Strep Throat in Children -Symptoms and Treatment
Strep throat is an infection of the throat caused by a type of bacteria known as group A streptococcus. There are many types of streptococcus bacteria, but this one in particular causes strep throat in children. It is the most common bacterial infection of the throat, and is seen most often in children five to fifteen years of age. It is much less common in preschool and younger children.
Kids get strep through person-to-person contact, usually through saliva or nasal secretions. The germs can spread easily in areas where there is close contact, such as in households and classrooms. Even being exposed to tiny droplets of moisture that are released from the breathing passages upon sneezing or coughing can easily spread strep throat in children. Shaking hands with an infected person is another common way strep is spread.
It can sometimes be difficult to differentiate strep throat from other infections of the throat. Most sore throats are caused by viral infections and do not respond to antibiotics. Only your pediatrician can say definitively if your child has strep. Any or all of the following symptoms can appear in strep throat in children:
- sore throat
- difficulty swallowing
- red, swollen tonsils and throat
- white patches on tonsils and throat
- “strawberry” tongue – taste buds are inflamed and red
- swollen and tender lymph nodes in the neck
- loss of appetite and nausea
- abdominal pain
- muscle aches and pain
- joint stiffness
- nasal congestion
- neck pain
Symptoms begin two to five days after exposure, a shorter incubation than most germs, and often have a very rapid onset, with fever commonly being the first symptom. As you can see from the long list of symptoms, diagnosing strep throat in children can sometimes be difficult. And given the range in severity the symptoms can have, some kids might have very mild or almost no symptoms at all while others will have severe symptoms, which makes diagnosis that much harder.
What to Do
If you suspect strep throat, or if your child has been in close contact with another child diagnosed with strep throat, see the doctor right away. Until your child is seen by a doctor, you should keep her away from other children as much as possible. Your pediatrician will take a history and examine your child’s throat. Sometimes the appearance is “obvious strep.” A test, known as a rapid strep test, can be done in the office; the doctor takes a throat swab and tests the sample. This takes approximately five minutes and is around 95 percent accurate in diagnosing strep. However, in some cases the rapid strep test will miss true cases of strep throat in children. A negative rapid strep test should be followed by a throat culture. This involves taking another throat swab and placing the contents of the swab on a special culture that will grow strep bacteria if present. This test takes forty-eight hours to complete and is considered the most accurate. A negative throat culture can almost completely rule out strep as the cause of your child’s symptoms.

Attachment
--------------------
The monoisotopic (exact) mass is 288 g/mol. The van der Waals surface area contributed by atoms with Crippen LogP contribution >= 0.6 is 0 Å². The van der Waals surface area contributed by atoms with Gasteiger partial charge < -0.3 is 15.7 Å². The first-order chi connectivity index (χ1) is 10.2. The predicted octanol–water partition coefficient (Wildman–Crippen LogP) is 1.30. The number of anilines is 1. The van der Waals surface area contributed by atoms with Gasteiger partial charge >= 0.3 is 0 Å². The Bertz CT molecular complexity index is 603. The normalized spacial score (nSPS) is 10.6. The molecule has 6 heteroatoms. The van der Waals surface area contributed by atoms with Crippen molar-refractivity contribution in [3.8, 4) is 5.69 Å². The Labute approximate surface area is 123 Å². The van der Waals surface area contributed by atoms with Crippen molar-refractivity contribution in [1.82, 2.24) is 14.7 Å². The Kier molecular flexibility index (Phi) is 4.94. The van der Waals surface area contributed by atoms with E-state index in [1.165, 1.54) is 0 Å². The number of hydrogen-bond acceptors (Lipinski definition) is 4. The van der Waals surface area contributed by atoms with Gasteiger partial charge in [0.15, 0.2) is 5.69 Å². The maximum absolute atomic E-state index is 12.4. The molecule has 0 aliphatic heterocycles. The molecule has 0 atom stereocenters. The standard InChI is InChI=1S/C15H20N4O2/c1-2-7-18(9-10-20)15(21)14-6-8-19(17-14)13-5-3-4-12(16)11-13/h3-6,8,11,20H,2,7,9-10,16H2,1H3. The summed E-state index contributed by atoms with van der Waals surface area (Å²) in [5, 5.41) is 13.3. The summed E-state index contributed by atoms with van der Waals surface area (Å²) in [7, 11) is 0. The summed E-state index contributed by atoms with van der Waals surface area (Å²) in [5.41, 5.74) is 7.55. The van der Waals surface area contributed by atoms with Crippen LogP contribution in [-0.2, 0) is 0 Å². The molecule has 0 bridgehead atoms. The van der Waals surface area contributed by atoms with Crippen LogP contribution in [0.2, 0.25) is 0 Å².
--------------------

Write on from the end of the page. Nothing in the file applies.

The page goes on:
If strep throat is confirmed, it should be treated with antibiotics, even if your child seems to be feeling better. Sore throats from strep will usually improve on their own; however, treating strep throat in children with antibiotics is still necessary because:
- Your child is still contagious even after her symptoms are improving. If she is treated with antibiotics, she will no longer be contagious twenty-four to forty-eight hours after beginning treatment. Children can be contagious for up to twenty-one days When not treated with antibiotics.
- Symptoms will be alleviated faster with antibiotic treatment.
- Treatment with antibiotics prevents complications of strep throat in children, covered below.
As more and more bugs become resistant to drugs, occasionally strep throat in children does not respond to the usual milder antibiotics. If your child has not improved within two to three days, contact your pediatrician.
|Dr. Sears Tip: Complete the Course!